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ATO records jump in prosecutions, debt


The tax office’s annual report shows there was an increase in prosecutions last financial year for individuals and companies as well as a spike in small business debts, while debt collection activities broadly took a hit during extended digital downtime periods.

By Katarina Taurian 12 minute read

The ATO’s data shows 1,650 individuals and 445 companies were prosecuted in the 2016/17 financial year, up from 1,300 individuals and 400 companies in the year prior. This resulted in $15 million in fines, costs and reparation orders, up from $11.6 million compared to the 2015/16 financial year.

At 30 June this year, total collectable debt was $20.9 billion, up from $19.2 billion in 2015-16. The 12-month rolling average of the ratio of collectable debt to net tax collections was 5.6 per cent, falling just shy of the ATO’s target of below 5.5 per cent.

The tax office believes these results are still reasonable, given a year-on-year increase of $1.8 billion in audit-raised liabilities, which include liabilities flowing from the Tax Avoidance Taskforce, the Serious Financial Crime Taskforce and Operation Elbrus, which involved the alleged wrongdoing of ATO officers.


The ATO also notes the decrease in debt collection activities due to the lead-up to an ATO system upgrade in November 2016, and the widespread failure of its digital systems in December 2016, which impaired payment and debt-related activities into February 2017.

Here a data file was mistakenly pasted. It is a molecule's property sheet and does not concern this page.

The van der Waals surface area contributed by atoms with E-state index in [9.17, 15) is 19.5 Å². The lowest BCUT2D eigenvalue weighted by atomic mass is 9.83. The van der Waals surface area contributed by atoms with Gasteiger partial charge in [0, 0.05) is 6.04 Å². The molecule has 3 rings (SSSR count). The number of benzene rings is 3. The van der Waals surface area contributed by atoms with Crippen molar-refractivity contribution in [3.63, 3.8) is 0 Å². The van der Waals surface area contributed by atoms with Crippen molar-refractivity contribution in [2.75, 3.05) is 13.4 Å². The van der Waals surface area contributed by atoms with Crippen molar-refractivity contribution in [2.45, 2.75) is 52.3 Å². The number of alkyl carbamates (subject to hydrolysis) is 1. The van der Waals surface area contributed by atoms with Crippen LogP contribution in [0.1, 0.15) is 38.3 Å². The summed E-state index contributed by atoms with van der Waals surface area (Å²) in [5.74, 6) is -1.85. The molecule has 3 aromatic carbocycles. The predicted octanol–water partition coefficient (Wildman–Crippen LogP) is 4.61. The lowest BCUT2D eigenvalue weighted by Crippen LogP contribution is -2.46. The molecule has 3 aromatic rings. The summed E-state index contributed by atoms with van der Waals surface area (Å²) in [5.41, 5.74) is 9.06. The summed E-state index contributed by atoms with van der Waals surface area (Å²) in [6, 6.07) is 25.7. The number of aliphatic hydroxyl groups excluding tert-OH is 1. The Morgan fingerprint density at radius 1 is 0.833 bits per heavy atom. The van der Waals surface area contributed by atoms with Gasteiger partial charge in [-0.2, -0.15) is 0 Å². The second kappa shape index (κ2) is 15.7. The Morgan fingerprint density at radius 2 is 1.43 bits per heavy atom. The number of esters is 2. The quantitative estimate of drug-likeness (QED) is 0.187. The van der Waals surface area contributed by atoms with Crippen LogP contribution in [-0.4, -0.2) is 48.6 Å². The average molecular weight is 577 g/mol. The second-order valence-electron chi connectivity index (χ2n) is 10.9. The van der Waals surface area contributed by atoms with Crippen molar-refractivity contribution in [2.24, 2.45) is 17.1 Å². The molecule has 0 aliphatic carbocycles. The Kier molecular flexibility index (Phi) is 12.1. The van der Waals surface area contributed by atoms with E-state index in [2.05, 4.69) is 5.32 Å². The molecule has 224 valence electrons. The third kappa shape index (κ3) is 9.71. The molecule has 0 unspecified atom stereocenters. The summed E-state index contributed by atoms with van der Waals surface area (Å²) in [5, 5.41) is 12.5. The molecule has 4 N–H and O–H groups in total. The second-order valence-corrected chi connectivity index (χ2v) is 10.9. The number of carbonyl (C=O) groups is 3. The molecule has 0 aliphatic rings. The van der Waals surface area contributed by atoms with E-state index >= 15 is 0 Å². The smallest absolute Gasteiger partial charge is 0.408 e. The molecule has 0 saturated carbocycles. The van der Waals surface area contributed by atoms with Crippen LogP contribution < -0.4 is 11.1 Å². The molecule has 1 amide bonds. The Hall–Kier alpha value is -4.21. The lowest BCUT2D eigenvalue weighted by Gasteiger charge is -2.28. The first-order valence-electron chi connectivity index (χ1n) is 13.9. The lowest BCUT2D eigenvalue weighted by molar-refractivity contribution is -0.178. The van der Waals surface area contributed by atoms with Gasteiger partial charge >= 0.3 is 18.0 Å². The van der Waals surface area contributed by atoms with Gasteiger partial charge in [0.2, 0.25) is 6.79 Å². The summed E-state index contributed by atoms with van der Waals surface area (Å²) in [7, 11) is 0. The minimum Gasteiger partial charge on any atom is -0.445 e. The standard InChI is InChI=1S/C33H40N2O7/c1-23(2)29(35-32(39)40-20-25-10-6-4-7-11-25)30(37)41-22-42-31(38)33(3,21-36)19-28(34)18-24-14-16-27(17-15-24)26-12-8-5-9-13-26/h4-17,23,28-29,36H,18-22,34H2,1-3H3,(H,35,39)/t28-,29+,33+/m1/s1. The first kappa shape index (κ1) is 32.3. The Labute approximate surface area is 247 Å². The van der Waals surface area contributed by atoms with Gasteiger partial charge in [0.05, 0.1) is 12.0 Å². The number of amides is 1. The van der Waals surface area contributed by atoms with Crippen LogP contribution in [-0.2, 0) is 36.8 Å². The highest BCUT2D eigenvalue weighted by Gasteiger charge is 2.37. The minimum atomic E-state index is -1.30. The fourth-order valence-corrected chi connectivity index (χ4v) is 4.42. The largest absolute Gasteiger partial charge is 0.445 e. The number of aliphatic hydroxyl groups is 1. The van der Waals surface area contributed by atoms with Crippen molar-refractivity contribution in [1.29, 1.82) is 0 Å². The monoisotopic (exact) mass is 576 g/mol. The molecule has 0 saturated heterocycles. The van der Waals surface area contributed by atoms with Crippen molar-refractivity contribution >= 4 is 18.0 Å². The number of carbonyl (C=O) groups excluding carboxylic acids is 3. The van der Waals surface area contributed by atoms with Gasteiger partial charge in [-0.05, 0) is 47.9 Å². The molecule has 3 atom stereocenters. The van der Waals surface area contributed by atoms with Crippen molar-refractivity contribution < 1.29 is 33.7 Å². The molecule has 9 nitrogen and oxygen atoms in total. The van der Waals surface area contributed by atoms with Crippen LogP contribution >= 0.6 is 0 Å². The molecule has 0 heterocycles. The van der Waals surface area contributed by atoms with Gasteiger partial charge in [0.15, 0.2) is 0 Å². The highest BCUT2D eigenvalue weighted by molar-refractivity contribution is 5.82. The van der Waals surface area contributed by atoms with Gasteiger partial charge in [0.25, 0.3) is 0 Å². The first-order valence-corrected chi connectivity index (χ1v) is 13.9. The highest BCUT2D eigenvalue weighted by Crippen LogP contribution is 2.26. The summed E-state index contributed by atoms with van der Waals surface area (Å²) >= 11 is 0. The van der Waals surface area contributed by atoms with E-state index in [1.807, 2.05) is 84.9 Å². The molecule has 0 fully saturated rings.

For 2016/17 activity statements, 75 per cent of small businesses lodged their statements on time, which is a slight dip on previous years. The ATO’s text message alert strategy, which has been on trial with small businesses for the last 12 months, helped boost lodgement figures for those running late, and is being rolled out this financial year to tax professionals.

Small businesses owed nearly $13.9 billion in collectable tax debt at 30 June 2017, which is up from 7 per cent on the previous year. Small businesses accounted for around 67 per cent of total collectable debt, with the construction industry having the lowest rate of on-time payment.

At 30 June 2017, individuals owed $2.3 billion in collectable tax debt, up around 2 per cent from last year. Individuals account for 11 per cent of total collectable debt, and have the lowest rate for on-time payment of tax debts.

The ATO is encouraging tax professionals with clients who may have tax debts to come forward, for their best chance at producing a favourable outcome.

“Your client still needs to lodge their activity statements and tax returns on time, even if they can't pay by the due date. They’ll avoid a penalty for failing to lodge on time and show us that they’re aware of their obligations and doing their best to meet them,” a spokesperson told Accountants Daily.

“The ATO recognises that individuals and businesses may occasionally experience short-term cash flow issues that prevent them paying on time,” the spokesperson said.

The tax office’s work-related deductions crackdown raised $893.8 million. During the 2016/17 financial year, the ATO undertook about 762,000 related compliance activities, including letters, pre-issue reviews, audits and personal visits to tax agents.

About 3.5 million returns were lodged via myTax by self-preparers, an increase of 8 per cent over the previous year. Consequently, there has been a 20 per cent reduction in paper lodgements and a 5 per cent reduction in paper amendments.

Katarina Taurian


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